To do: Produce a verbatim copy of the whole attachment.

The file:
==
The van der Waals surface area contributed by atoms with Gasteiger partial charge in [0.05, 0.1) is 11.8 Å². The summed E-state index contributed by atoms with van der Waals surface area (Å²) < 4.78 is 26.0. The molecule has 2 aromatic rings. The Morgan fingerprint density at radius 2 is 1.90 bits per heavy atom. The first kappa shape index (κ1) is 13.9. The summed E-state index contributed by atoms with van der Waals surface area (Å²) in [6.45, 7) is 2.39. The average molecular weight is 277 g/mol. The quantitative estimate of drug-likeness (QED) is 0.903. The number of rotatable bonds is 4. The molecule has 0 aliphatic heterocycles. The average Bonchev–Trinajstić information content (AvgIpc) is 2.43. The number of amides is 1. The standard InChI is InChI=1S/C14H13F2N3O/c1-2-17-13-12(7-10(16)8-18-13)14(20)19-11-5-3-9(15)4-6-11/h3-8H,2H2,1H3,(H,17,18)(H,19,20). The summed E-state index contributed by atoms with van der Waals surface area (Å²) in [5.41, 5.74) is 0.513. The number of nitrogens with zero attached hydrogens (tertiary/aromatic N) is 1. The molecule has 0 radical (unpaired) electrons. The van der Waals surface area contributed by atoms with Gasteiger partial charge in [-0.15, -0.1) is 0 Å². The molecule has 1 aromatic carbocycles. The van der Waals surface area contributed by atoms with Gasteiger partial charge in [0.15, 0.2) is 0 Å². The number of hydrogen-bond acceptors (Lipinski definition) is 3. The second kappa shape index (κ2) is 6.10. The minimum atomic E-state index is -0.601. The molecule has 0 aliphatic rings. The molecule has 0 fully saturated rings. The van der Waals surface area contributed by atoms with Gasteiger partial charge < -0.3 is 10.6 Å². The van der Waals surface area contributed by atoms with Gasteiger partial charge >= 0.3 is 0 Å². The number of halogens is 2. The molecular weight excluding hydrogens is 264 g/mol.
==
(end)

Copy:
The van der Waals surface area contributed by atoms with Gasteiger partial charge in [0.05, 0.1) is 11.8 Å². The summed E-state index contributed by atoms with van der Waals surface area (Å²) < 4.78 is 26.0. The molecule has 2 aromatic rings. The Morgan fingerprint density at radius 2 is 1.90 bits per heavy atom. The first kappa shape index (κ1) is 13.9. The summed E-state index contributed by atoms with van der Waals surface area (Å²) in [6.45, 7) is 2.39. The average molecular weight is 277 g/mol. The quantitative estimate of drug-likeness (QED) is 0.903. The number of rotatable bonds is 4. The molecule has 0 aliphatic heterocycles. The average Bonchev–Trinajstić information content (AvgIpc) is 2.43. The number of amides is 1. The standard InChI is InChI=1S/C14H13F2N3O/c1-2-17-13-12(7-10(16)8-18-13)14(20)19-11-5-3-9(15)4-6-11/h3-8H,2H2,1H3,(H,17,18)(H,19,20). The summed E-state index contributed by atoms with van der Waals surface area (Å²) in [5.41, 5.74) is 0.513. The number of nitrogens with zero attached hydrogens (tertiary/aromatic N) is 1. The molecule has 0 radical (unpaired) electrons. The van der Waals surface area contributed by atoms with Gasteiger partial charge in [-0.15, -0.1) is 0 Å². The molecule has 1 aromatic carbocycles. The van der Waals surface area contributed by atoms with Gasteiger partial charge in [0.15, 0.2) is 0 Å². The number of hydrogen-bond acceptors (Lipinski definition) is 3. The second kappa shape index (κ2) is 6.10. The minimum atomic E-state index is -0.601. The molecule has 0 aliphatic rings. The molecule has 0 fully saturated rings. The van der Waals surface area contributed by atoms with Gasteiger partial charge < -0.3 is 10.6 Å². The van der Waals surface area contributed by atoms with Gasteiger partial charge >= 0.3 is 0 Å². The number of halogens is 2. The molecular weight excluding hydrogens is 264 g/mol.